My recommended outline for crafting a strategic marketing plan, from high-level business objectives and strategies through marketing and PR tactics and tools.

#3: The Social Media Email Signature, September 18, 2008

A look at how traditional email signatures have evolved into their Web 2.0 version, now incorporating elements such as LinkedIn profiles, blog links, Twitter pages, Facebook, StumbleUpon, even Second Life IDs. Includes notable examples from social media pros like Jon Rognerud, Viewzi evangelist Giovanni Gallucci, and Guy Kawasaki.

#2: Google AdWords Average CTR and Best Practices, September 20, 2007

Various estimates for average click-through rates (CT) from Google AdWords along with 14 best practices to make search engine marketing programs more successful.

#1: Email Campaign, Newsletter and Banner Ad Click-Through Rates (CTR), August 14, 2007

And the most popular post thus far on the WebMarketCentral blog covers...industry data to help set goals and benchmark the performance of email marketing, newslettor sponsorship and banner advertising programs.

That will do it for me this (short) week. Happy Thanksgiving!


Contact Tom Pick: tomATwebmarketcentralDOTcom


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Wednesday, November 19, 2008

Four Reasons to Keep Branding During a Recession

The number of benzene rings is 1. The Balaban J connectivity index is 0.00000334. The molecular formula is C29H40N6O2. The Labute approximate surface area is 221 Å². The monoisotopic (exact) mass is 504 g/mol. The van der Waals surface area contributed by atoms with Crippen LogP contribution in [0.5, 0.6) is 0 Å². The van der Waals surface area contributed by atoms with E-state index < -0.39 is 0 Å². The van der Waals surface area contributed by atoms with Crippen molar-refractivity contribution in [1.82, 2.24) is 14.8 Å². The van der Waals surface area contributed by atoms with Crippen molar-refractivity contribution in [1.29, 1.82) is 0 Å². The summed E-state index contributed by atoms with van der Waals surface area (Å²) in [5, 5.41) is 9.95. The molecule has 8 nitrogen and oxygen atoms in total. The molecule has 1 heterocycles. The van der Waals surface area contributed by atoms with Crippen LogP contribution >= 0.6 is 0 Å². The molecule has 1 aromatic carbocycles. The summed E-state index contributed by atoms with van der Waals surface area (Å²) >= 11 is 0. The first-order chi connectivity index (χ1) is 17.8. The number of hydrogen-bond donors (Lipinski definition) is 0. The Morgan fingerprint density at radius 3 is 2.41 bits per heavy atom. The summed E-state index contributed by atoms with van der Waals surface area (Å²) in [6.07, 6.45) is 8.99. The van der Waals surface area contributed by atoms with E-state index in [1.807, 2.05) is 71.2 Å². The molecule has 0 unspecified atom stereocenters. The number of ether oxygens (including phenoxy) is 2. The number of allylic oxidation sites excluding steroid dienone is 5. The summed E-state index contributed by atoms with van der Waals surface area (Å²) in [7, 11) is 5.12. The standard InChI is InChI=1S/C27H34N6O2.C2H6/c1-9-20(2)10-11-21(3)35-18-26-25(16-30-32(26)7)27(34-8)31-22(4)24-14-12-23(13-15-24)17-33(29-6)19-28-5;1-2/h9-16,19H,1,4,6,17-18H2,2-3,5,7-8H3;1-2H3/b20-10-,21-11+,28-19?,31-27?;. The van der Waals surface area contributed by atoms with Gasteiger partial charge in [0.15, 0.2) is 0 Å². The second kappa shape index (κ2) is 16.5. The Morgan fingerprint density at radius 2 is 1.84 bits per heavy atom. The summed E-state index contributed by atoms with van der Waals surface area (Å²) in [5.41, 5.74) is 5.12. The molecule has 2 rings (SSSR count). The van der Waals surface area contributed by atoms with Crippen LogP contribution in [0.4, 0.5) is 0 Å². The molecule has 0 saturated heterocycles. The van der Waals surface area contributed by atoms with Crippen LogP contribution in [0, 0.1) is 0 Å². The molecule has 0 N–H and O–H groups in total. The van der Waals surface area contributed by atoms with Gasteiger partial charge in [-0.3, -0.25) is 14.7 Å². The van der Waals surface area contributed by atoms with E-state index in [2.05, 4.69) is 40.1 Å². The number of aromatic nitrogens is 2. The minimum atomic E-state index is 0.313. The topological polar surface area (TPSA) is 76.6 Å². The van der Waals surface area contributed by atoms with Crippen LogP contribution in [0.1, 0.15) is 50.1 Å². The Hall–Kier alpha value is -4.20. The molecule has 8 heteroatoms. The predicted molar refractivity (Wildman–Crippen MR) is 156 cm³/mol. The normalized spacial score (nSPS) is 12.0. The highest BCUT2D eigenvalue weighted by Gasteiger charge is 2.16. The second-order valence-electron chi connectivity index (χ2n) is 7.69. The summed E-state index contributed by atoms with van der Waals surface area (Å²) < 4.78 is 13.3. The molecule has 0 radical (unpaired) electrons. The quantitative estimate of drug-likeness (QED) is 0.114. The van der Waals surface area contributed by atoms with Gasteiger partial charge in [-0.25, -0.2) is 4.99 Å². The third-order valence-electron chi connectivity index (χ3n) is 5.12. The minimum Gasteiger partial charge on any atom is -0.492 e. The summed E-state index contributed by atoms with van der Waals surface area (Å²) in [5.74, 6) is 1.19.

The trends are clear: as the economic malaise deepens, GDP growth heads into negative territory and unemployment rises, marketers are slamming the brakes on any program that is offline / branding and shifting whatever dollars they have left in their shrinking budgets to online / direct response.

Last week, MarketingSherpa published two charts showing the shift from offline to online spending, and from brand advertising to direct. Then yesterday, they released this chart, providing detail on the shift in tactics.

The temptation to move in this direction is obvious—but temptations can be dangerous. Shifting resources to social network interaction is smart, and likely would have occurred to some extent even without a recession. Emailing to house lists is another no brainer, though it has to be done with caution; if overdone, unsubscribes will increase and your house list will shrink.

As for the next two tactics on the list, paid search and telemarketing, the only surprise is that there isn't a more pronounced shift toward these activities. They are highly measurable and meet the need for instant gratification.

So, if "everybody's doing it"—shifting resources from branding to direct marketing—why should your company buck the tide? Here are four reasons.

Less clutter means more chance to stand out.

Fewer banner ads on websites, fewer print ads in magazines, and fewer pieces of direct mail in in-boxes mean that your ads and mailers have much less competition for attention.

It makes you look like the big dog.

Buyers figure that if your company is one of the few still willing and able to keep running print and online display ads when everyone else is cutting back, there must be a good reason for it. Success breeds success.

The slowdown gives you leverage.